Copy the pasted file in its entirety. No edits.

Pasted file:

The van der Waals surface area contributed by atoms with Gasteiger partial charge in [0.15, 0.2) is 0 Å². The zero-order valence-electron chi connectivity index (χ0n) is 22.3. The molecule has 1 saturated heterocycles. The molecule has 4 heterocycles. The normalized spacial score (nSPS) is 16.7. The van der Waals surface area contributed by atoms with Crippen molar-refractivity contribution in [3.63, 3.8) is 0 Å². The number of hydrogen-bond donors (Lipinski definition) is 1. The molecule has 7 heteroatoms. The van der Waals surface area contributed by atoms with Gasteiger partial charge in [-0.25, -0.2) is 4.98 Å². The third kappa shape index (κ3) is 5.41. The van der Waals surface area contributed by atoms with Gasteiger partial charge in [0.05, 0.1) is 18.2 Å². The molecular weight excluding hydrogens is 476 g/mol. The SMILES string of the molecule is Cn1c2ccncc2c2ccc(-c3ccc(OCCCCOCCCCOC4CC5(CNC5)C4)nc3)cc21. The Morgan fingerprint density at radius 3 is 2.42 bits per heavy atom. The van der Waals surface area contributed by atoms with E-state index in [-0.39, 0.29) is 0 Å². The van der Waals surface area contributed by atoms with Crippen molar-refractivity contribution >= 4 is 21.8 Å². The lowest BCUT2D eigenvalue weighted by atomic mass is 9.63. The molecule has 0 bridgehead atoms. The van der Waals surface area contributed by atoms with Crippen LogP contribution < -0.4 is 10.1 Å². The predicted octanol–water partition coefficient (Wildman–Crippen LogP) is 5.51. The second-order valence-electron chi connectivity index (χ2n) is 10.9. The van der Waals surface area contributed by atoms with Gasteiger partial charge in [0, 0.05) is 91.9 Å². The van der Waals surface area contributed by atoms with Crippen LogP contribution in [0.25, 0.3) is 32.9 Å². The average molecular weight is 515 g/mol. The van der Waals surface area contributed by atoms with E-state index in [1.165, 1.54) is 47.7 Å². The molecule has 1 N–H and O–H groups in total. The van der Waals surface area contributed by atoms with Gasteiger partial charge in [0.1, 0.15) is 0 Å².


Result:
The van der Waals surface area contributed by atoms with Gasteiger partial charge in [0.15, 0.2) is 0 Å². The zero-order valence-electron chi connectivity index (χ0n) is 22.3. The molecule has 1 saturated heterocycles. The molecule has 4 heterocycles. The normalized spacial score (nSPS) is 16.7. The van der Waals surface area contributed by atoms with Crippen molar-refractivity contribution in [3.63, 3.8) is 0 Å². The number of hydrogen-bond donors (Lipinski definition) is 1. The molecule has 7 heteroatoms. The van der Waals surface area contributed by atoms with Gasteiger partial charge in [-0.25, -0.2) is 4.98 Å². The third kappa shape index (κ3) is 5.41. The van der Waals surface area contributed by atoms with Gasteiger partial charge in [0.05, 0.1) is 18.2 Å². The molecular weight excluding hydrogens is 476 g/mol. The SMILES string of the molecule is Cn1c2ccncc2c2ccc(-c3ccc(OCCCCOCCCCOC4CC5(CNC5)C4)nc3)cc21. The Morgan fingerprint density at radius 3 is 2.42 bits per heavy atom. The van der Waals surface area contributed by atoms with E-state index in [-0.39, 0.29) is 0 Å². The van der Waals surface area contributed by atoms with Crippen molar-refractivity contribution >= 4 is 21.8 Å². The lowest BCUT2D eigenvalue weighted by atomic mass is 9.63. The molecule has 0 bridgehead atoms. The van der Waals surface area contributed by atoms with Crippen LogP contribution < -0.4 is 10.1 Å². The predicted octanol–water partition coefficient (Wildman–Crippen LogP) is 5.51. The second-order valence-electron chi connectivity index (χ2n) is 10.9. The van der Waals surface area contributed by atoms with Gasteiger partial charge in [0, 0.05) is 91.9 Å². The van der Waals surface area contributed by atoms with Crippen LogP contribution in [0.25, 0.3) is 32.9 Å². The average molecular weight is 515 g/mol. The van der Waals surface area contributed by atoms with E-state index in [1.165, 1.54) is 47.7 Å². The molecule has 1 N–H and O–H groups in total. The van der Waals surface area contributed by atoms with Gasteiger partial charge in [0.1, 0.15) is 0 Å².